Junior drove into The harbor towards his dads place of work and noticed Chucks Patrol car pulling out of the parking lot as he was pulling in. Junior simply waved his hand and parked the car  right up front. Louis was staring out the window thinking about what the lawyer had said as Chuck drove off. And suddenly, Junior pulled into the driveway "Dad, I've come to take you home". "OK", Louis replied, "Are you hungry ?" "Lets get sandwiches to go." While Louis gathered his things in the back room, Junior walked up to the work schedule that was posted in the hallway and looked for Louis' name, he took out a pencil, and erased Louis' scheduled work days and scheduled in the other two busboys names Franky & Paulo sporadically during the week. When Louis finished gathering the sandwiches Junior was already in the car and the motor was running. When Louis got in, Junior said he had to go use the restroom, he reentered the Cafe, and shouted to the waitress, "Hey sweetheart, make sure someone calls Franky to remind him of the schedule changes." She looked at him kinda funny. He took out a ten dollar bill and thanked her,  "Your Dad don't have to pay for those".  "I know, it's for you babe.", he smiled and headed for the door, "Call Franky and Paulo, good nite." As he turned to the door she put the bill in her apron and headed towards the hallway where the schedule was posted. By the time they pulled out of the lot and up to the stop sign, he could see her pick up the phone. The eight track cassette began to play an old familiar ranchero they had often listened to while driving down South back in the old days. The song started with one of those fast mariachi style riffs with a big oomp-pa-pa base and drum line, a fast fiddle with a quick stop and suddenly the singer would howl like a Rooster at sunrise, "Aaahhhhh - Haaaaaaa - Haaaaaa - Haaaaaaaaaa" and suddenly the song would do double time into a frenzied pace. "Where the hell did you find that ?" Louis asked his son. Junior just smiled and turned the music up, he put the petal to the metal and they roared down the coastline. When they hopped on the freeway instead of the normal route home, Louis, turned down the music and asked, "Where are we going ? ",  "We are going HOME dad, home, our real home, were going to The Ranch. Junior looked at the kid and laughed. "Are you f*%+ing crazy?" He shook his head in disbelief, looked back at this kid of his, this beautiful boy who had endured fifteen years of captivity and simply laughed until the laughter stopped. Then he wiped a tear from his eye, turned the music back up and said, "All right then, Vamalos."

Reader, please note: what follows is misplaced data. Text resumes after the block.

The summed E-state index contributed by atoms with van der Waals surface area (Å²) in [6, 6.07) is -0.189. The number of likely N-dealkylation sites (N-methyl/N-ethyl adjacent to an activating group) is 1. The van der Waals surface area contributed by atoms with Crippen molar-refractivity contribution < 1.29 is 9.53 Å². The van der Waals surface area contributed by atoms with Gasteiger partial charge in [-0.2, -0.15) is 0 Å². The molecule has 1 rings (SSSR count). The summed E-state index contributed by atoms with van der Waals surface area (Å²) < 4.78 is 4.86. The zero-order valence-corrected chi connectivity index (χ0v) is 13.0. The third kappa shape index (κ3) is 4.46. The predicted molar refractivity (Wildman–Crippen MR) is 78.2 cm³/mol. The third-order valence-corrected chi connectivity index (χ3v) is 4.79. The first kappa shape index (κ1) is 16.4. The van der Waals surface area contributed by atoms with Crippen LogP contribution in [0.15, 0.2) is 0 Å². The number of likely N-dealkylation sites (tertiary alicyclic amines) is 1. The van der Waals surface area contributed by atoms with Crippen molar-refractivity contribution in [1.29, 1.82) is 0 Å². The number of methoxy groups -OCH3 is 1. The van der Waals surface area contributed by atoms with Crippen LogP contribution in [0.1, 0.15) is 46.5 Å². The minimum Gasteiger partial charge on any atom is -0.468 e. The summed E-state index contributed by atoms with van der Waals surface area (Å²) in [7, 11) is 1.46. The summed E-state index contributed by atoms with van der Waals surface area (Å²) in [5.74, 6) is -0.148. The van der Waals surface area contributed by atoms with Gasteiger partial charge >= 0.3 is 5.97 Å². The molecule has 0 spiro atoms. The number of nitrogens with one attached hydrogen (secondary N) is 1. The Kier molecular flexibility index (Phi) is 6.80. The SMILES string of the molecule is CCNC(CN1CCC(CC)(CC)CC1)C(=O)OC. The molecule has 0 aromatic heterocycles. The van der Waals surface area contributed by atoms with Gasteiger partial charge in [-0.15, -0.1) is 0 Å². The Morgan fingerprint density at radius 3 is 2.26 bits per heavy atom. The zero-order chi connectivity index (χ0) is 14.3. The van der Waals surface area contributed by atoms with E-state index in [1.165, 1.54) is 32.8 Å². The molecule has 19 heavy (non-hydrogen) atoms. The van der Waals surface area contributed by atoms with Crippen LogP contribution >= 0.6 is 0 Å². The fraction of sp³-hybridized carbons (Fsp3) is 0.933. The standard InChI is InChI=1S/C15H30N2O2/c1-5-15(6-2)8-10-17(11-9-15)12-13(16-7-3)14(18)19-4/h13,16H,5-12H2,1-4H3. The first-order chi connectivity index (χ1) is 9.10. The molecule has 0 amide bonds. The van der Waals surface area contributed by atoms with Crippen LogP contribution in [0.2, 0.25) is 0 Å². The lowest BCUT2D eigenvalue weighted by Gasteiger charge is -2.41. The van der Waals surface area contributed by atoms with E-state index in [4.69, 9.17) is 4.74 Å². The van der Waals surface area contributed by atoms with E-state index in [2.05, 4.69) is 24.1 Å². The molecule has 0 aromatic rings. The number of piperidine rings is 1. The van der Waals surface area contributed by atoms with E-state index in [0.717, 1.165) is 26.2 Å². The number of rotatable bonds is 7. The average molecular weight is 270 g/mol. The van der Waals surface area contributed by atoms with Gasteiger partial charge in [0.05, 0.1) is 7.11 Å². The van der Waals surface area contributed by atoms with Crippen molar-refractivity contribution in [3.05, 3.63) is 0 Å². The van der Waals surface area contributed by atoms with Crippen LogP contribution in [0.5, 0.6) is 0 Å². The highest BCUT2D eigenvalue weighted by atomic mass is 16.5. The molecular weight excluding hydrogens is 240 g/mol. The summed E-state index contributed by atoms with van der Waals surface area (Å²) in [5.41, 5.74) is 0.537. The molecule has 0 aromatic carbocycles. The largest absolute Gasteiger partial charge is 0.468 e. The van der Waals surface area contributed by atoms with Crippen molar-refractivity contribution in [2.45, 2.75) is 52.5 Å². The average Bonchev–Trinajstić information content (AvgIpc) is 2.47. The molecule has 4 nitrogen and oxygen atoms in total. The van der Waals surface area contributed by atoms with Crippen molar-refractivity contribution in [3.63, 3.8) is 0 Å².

Louis was thinking hard about what that lawyer had said, he kept stealing glances at Junior and could feel nothing but regrets. He suddenly thought about work, "But what about my job, I am on the schedule all week.", Junior assured him, "I spoke to the waitress back there, she's calling those other busboys right now with a new schedule. I knew if I told you ahead of time, you would never have come with me."  Louis looked at Junior and just shook his head, "Your just like your mother, you know that ?", "Yeah, I know."  Junior reached into the back seat, pulled off the Indian blanket, revealing Louis' things: His hat, fishing poles, chair, clothes, sandals and together they laughed all the way to the border. One of their traditions was to stop and fill up the gas tank as well as several other tanks with the gas on this side of the border and buy water and any other items needed while traveling. Junior decided that he should make a call and let his circuit know where he was going, he used a phone booth and said he was leaving town as directed. When he told them where, he was put on alert, given directions & an assignment while he was visiting. That was exactly what he didn't want to do, just wanted to visit the ranch, see the old property. What Junior didn't know was that every thing had changed and some surprises were up ahead, if he played his cards right on this one, there would be some serious rewards, if he did not, the results could be devastating or worse. They told him that when he got to the ranch, not to be surprised by any of the changes and wear a long sleeve shirt, buttoned from top to bottom. They had been trying to put the squeeze on the people who had been partners with the family that rented the ranch, they would toss Junior and his dad a serious bone if everything went well  He was also directed to be at the border exiting and reentering at a particular time and place, it was very important that he be there on that exact date and at that exact time, no matter what. They asked him if he understood and he did. Then they said he was to stop in at a particular spot with a very specific address and have his upholstery redone. When he told them that he already had leather seats in perfect condition, they told him that it was strictly business and he would be rewarded later. Junior agreed and understood what he needed to do, he listened intently as they explained in detail what was happening and what he needed to do to make sure that nobody was hurt and that they ended up with the profitable side of the exchange. By the time they hung up the phone Junior was completely sobered by the conversation. He also called his sister Celia explaining that he and dad were going fishing for a few days. When he got back into the car, Louis noticed his composure, "Is every thing all right ?", "Yeah, everything is cool. I just forgot to call Celia and let them know that we would be out of town for a few days and I wanted to make sure everything was o.k.",  "Well, is it?" Louis asked again. "Yes, every thing is going to work out fine." As they drove up over the border, they both noticed how different everything was. What was once a gateway with tiny wood kiosks strewn across an invisible line in the sand was now a chrome plated machine that looked like a giant row of appliances, the border had changed and so had they. They looked at one another and drove on in. Entering in the old days meant simply driving across, now they were asking questions and asking for identification sporadically, Junior grabbed a long sleeve shirt covering his ink from top to bottom. When they got to the borderline, Louis did all the talking, he was always good with people, especially his people. Louis answered several questions and then they struck up a conversation about a particular district they both knew of with an old fishing spot. Louis waved to the man in the kiosk and suddenly they were on their way. Junior understood spanish to a certain degree, but he couldn't follow everything. "What did he say?" Louis slapped his son on the back hard, "Welcome!"